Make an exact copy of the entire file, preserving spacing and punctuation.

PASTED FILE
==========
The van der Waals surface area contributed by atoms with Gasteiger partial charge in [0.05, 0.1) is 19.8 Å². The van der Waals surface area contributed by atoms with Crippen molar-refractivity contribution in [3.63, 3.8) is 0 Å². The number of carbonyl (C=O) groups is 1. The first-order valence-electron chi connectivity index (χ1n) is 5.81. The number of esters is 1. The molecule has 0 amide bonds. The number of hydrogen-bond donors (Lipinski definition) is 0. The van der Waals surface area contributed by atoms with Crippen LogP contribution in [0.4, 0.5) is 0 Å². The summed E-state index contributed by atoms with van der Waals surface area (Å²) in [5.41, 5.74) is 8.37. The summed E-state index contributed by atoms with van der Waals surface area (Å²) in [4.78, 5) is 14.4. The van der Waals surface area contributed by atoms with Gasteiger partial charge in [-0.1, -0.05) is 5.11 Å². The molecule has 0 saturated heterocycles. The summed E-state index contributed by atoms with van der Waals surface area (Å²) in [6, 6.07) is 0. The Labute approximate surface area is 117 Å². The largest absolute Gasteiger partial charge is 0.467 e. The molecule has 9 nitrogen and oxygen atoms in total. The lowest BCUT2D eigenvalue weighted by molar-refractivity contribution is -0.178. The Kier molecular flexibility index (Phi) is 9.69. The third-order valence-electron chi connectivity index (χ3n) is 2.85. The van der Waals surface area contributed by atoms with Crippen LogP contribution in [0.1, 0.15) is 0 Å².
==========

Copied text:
The van der Waals surface area contributed by atoms with Gasteiger partial charge in [0.05, 0.1) is 19.8 Å². The van der Waals surface area contributed by atoms with Crippen molar-refractivity contribution in [3.63, 3.8) is 0 Å². The number of carbonyl (C=O) groups is 1. The first-order valence-electron chi connectivity index (χ1n) is 5.81. The number of esters is 1. The molecule has 0 amide bonds. The number of hydrogen-bond donors (Lipinski definition) is 0. The van der Waals surface area contributed by atoms with Crippen LogP contribution in [0.4, 0.5) is 0 Å². The summed E-state index contributed by atoms with van der Waals surface area (Å²) in [5.41, 5.74) is 8.37. The summed E-state index contributed by atoms with van der Waals surface area (Å²) in [4.78, 5) is 14.4. The van der Waals surface area contributed by atoms with Gasteiger partial charge in [-0.1, -0.05) is 5.11 Å². The molecule has 0 saturated heterocycles. The summed E-state index contributed by atoms with van der Waals surface area (Å²) in [6, 6.07) is 0. The Labute approximate surface area is 117 Å². The largest absolute Gasteiger partial charge is 0.467 e. The molecule has 9 nitrogen and oxygen atoms in total. The lowest BCUT2D eigenvalue weighted by molar-refractivity contribution is -0.178. The Kier molecular flexibility index (Phi) is 9.69. The third-order valence-electron chi connectivity index (χ3n) is 2.85. The van der Waals surface area contributed by atoms with Crippen LogP contribution in [0.1, 0.15) is 0 Å².